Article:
Fleet management staff at the City of Seattle are: (l-r) Dave Seavey, fleet management director; Nanci Lien, fleet administration manager; Chris Wiley, fleet operations manager; and Michael "Vini" Vincent, vehicle mainteance manager.
|At a Glance
The City of Seattle achieved its No. 1 Fleet status through these accomplishments:
- Investing in staff training.
- Investing in updated technology.
- Right-sizing the fleet through a utilization study.
- Providing open communication to all staff.
Like so many cities across the United States, the City of Seattle has seen its share of economic struggles. The City’s Fleet Management Division (FMD) wasn’t exempt — it shared in the pain of increasingly tighter budgets, seeing profound reductions in labor and resources over each of the last four years.
Despite these challenges, the City of Seattle FMD made a decision: These reductions would not be obstacles. They would not hold the division back from improving its organization and meeting the challenges ahead. Instead, the division employed a long-term strategy: significantly invest in training, education, and technology — and get every member of the staff to think like a fleet manager.
Why this approach? At the core, managers of government fleets are charged with being good stewards of public funds by providing quality fleet services at a competitive price. So to think like a fleet manager is to make the most of the resources at hand, while also delivering high levels of customer satisfaction.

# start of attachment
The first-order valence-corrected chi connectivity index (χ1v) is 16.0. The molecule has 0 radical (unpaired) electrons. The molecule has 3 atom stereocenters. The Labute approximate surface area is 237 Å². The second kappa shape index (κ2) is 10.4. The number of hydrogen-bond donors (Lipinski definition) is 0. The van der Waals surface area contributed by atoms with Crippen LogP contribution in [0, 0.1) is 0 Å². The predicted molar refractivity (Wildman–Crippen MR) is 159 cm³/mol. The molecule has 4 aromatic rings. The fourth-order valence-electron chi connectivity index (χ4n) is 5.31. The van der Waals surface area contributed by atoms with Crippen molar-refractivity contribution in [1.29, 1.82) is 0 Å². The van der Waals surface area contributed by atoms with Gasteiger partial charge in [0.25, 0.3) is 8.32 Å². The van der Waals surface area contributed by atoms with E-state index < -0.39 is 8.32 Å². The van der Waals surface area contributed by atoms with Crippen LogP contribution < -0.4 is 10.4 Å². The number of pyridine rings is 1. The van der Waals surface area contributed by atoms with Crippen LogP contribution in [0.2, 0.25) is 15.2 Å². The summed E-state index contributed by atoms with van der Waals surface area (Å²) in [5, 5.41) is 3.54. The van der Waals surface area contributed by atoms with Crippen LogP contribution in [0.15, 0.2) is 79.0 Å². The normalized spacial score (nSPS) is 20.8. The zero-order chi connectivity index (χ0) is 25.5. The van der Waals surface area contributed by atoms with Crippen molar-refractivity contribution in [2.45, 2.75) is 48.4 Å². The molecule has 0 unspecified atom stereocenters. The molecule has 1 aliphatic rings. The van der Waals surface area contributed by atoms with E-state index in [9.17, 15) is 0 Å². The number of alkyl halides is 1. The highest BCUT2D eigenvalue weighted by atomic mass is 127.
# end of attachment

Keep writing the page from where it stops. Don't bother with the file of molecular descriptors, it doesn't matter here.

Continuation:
“When you’re on the floor and you’re thinking like a fleet manager, at the end of the day, we’re going to make better decisions today than yesterday,” said Dave Seavey, CAFM, director, Fleet Management Division.
United in this goal, the entire FMD staff, from maintenance to operations to administration, would together employ best practices, pave the way on a few of their own, and ultimately run a model fleet.
As a result, Seattle’s FMD has seen astounding improvements — and has been named No. 1 of the 100 Best Fleets, an award sponsored by INVERS Mobility Solutions and Property Room. Here’s how it got there.
Believing in People
According to Seavey, the core of the fleet’s improvements was investing in the division’s greatest resource — its people. The thinking was this: If it could get everyone within the organization, from employees in the shops to those in finance and operations, to think like fleet managers, it could make a profound change.
“Teaching and training are what turned the tide to get people to see things from a different perspective,” he said. “We made significant investments in our people because we want this to last for a long time.”
View a photo gallery of the City of Seattle's fleet staff here.